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Law, state and the internationalisation of agricultural capital in Ghana: a comparison of colonial export production and post-colonial production for the home market

By Yao Graham

Abstract

Law and State, especially forms of landed property and contract, have played an important mediatory role in the internationalisation of agricultural capital in Ghana. The establishment of cocoa production in Ghana in the late nineteenth and the early part of the twentieth century established the predominance of small holder peasant production in Ghanaian agriculture. The production and export of cocoa also established a specific form of internationalisation of agricultural capital in Ghana. This involved the subsumption of peasant commodity producers within the circuit of international capital. Because capital did not directly control production its relations with the peasantry centred around struggles over both the conditions of labour. in the sphere of production and over the realisation of the value of the peasants' product, in the sphere of circulation. These struggles were moulded by legal forms of landed property controlled by the direct producer and the character of the contractual relationship between peasant and the representatives of capital.\ud The transformation induced by cocoa production included changes in forms of landed property, a process in which the colonial state played an important role. These changes have been a significant influence on the subsequent forms of internationalisation of agricultural capital in the post colonial period. The thesis shows through an analysis of the post colonial sugar and oil palm industries the nature of this influence. It also shows ho«- the shift in the proclaimed objectives of the state from the colonial concern with export agriculture to the "nationalist" post colonial goal of seif reliance came to be co-opted by new forms of international capital and the mediatory role of legal forms, especially contract, in this process of co-optation.\ud This work is based mainly on written primary and secondary sources, complemented by intcrviews with some officials of the some of the institutions covered in the thesis. My secondary sources include unpublished essays and thesis, books, articles, reports, studies by companies, government bodies and similar such published material. Most of the primary material used in the parts of the work that deal with the colonial period conic from the British Public Records Office and the Ghana National Archives in Accra. For the post colonial period a substantial part of the primary information was gathered using personal contacts in various state institutions, particularly the Ministry of finance and Economic Planning, the Attorney General Department and the Ghana Investment Centre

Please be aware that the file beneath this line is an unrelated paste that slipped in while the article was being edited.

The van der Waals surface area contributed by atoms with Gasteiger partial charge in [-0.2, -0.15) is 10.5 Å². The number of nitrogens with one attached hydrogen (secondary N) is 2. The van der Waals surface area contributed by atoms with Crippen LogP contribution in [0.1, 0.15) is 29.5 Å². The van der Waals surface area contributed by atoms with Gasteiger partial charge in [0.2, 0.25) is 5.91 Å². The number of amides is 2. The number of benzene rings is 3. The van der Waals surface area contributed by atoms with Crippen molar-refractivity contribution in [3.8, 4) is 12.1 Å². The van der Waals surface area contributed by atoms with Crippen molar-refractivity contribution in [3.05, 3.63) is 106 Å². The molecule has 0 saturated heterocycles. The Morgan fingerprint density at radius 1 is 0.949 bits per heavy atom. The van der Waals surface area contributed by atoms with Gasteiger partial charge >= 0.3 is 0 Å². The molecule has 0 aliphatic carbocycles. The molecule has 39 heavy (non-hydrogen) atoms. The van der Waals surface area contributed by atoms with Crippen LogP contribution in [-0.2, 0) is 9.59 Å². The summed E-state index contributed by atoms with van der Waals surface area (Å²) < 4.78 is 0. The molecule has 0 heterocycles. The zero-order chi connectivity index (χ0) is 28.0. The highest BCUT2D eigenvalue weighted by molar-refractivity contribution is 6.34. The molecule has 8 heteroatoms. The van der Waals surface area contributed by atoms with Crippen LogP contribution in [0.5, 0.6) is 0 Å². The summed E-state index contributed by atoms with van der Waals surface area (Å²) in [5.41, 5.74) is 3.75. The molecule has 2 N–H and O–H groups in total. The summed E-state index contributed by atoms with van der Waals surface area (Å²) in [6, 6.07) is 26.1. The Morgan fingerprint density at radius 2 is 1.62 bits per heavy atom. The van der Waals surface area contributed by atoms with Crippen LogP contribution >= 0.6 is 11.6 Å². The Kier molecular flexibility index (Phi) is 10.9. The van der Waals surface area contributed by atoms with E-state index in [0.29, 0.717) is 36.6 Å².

Topics: S1, HF
OAI identifier: oai:wrap.warwick.ac.uk:2310

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